‘s anti-inflammatory drug Humira, one of the top-selling prescription drugs in history, is facing generic-style competition for the first time this week since its introduction 20 years ago.
Hopes that competition would bring immediate cost savings was tamped down on Tuesday, however, when
(ticker: AMGN) announced a pricing scheme for its generic-style competitor that raises new questions about how effective so-called biosimilars will be reducing spending on high-price drugs.
While drugmakers have made cheap generic versions of off-patent prescription pills since at least the 1960s, the newer class of drugs known as biologics can’t be copied in the same way. Instead, the Food and Drug Administration approves so-called biosimilars, which can launch once their patent protections end.
So far, biosimilars have struggled to demonstrate their ability to substantially lower spending on high-price drugs. This year will be an important test:
‘s (ABBV) Humira is by far the highest-selling drug to ever face biosimilar competition. Analysts expect AbbVie to have sold $21.2 billion worth of Humira in 2022.
Humira will also be the first drug to face off against multiple biosimilar launches in a single year: As many as eight Humira biosimilars are expected to launch by the end of 2023.
‘s Amjevita, launches Tuesday. The company said early Tuesday it will sell Amjevita at two different list prices: One at 55% below Humira’s list price, and one at 5% below Humira’s list price. Humira’s list price is $6,922.62 for a four-week supply.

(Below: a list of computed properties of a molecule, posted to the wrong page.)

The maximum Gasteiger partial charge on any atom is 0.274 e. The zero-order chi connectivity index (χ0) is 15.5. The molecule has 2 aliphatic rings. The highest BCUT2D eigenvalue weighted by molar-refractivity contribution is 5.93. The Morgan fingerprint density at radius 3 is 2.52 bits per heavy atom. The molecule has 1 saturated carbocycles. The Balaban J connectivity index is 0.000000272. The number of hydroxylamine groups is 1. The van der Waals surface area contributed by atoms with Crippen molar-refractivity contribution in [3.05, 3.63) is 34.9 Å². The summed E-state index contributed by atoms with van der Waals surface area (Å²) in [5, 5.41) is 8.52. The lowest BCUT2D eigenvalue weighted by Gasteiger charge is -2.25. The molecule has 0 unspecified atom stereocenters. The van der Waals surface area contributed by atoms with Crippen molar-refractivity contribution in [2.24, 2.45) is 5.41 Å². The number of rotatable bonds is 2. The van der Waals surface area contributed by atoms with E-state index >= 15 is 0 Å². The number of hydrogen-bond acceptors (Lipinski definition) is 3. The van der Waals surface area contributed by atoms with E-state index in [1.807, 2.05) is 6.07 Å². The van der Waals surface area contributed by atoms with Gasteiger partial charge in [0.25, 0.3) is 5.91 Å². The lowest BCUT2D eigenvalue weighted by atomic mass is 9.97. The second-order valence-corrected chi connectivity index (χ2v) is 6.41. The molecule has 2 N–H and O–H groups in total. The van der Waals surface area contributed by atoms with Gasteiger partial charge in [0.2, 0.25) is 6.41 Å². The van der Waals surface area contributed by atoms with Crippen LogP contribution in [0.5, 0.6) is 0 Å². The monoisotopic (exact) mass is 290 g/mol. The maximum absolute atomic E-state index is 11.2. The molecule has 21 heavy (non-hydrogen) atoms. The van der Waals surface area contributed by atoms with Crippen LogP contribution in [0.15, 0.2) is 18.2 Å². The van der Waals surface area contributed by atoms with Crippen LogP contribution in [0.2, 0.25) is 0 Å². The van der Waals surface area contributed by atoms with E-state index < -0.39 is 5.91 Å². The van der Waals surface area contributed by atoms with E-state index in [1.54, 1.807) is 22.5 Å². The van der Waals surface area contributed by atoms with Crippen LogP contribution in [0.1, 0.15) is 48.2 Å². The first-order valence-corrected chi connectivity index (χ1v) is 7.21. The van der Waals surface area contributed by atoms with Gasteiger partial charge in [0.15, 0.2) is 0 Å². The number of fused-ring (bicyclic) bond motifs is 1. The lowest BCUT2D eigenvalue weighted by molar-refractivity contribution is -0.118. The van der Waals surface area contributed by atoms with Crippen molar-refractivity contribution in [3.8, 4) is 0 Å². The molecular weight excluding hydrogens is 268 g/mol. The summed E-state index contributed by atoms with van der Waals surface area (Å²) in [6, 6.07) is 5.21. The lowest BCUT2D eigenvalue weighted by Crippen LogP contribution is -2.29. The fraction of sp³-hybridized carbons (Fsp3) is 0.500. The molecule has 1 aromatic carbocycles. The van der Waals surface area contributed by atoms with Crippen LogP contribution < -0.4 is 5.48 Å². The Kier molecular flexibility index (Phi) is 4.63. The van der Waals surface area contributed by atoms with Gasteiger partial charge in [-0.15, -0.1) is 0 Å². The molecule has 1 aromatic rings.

Both prices buy the same product. It’s up to the middlemen known as pharmacy-benefit managers, or PBMs, which are generally owned by big insurance companies, to decide whether to pay the higher or lower price. The high-price version appears to be intended to allow Amgen to pay higher rebates to the PBMs.
“This pricing strategy is likely designed to give PBMs and plans the flexibility to choose the version that suits their needs, either a low price/low rebate or high price/high rebate version depending on the plan’s individual strategy,” Cowen analyst Yaron Werber wrote in a note early Tuesday.
The mind-bending pricing plan reflects the extraordinary complexity of the U.S. pharmaceutical supply, made more complicated by the role of PBMs, which don’t exist in other countries. They highlight the likelihood that the Humira biosimilars may not immediately bring down spending on the high-price drug.
Amgen’s strategy echoes the pricing of Semglee, an insulin biosimilar manufactured by
(VTRS). Like Amgen’s Amjevita,
sells a high-price and low-price version of Semglee.
“There’s a perverse incentive for PBMs to favor the high list price/high rebate branded drug over the unbranded version,” Cowen analysts wrote in a report out in mid-January. “PBMs typically pocket a large portion of rebates, hence steeper rebates mean greater profits for PBMs.”
In an explanatory statement linked from its announcement on Tuesday, Amgen said that it uses “flexible pricing approaches to ensure patient access.”
Access to Humira biosimilars, and patient adoption of those biosimilars, is likely to be contested. AbbVie CEO Richard Gonzalez said at an investor event in January that Humira will be on the formularies for 90% of insured people in the U.S. this year. What’s more,
(UNH), which own two of the three major PBMs in the U.S., have both said that Humira and the Humira biosimilars will be on the same tier in their formularies. That means that patients won’t have a lower copay if they choose the biosimilar.
More details on the outcome of the behind-the-scenes negotiations among AbbVie, the biosimilar manufacturers, and the PBMs could come next week, when AbbVie reports earnings. On Tuesday, AbbVie stock is up 0.1%, while Amgen stock is down 0.3%.
Write to Josh Nathan-Kazis at email@example.com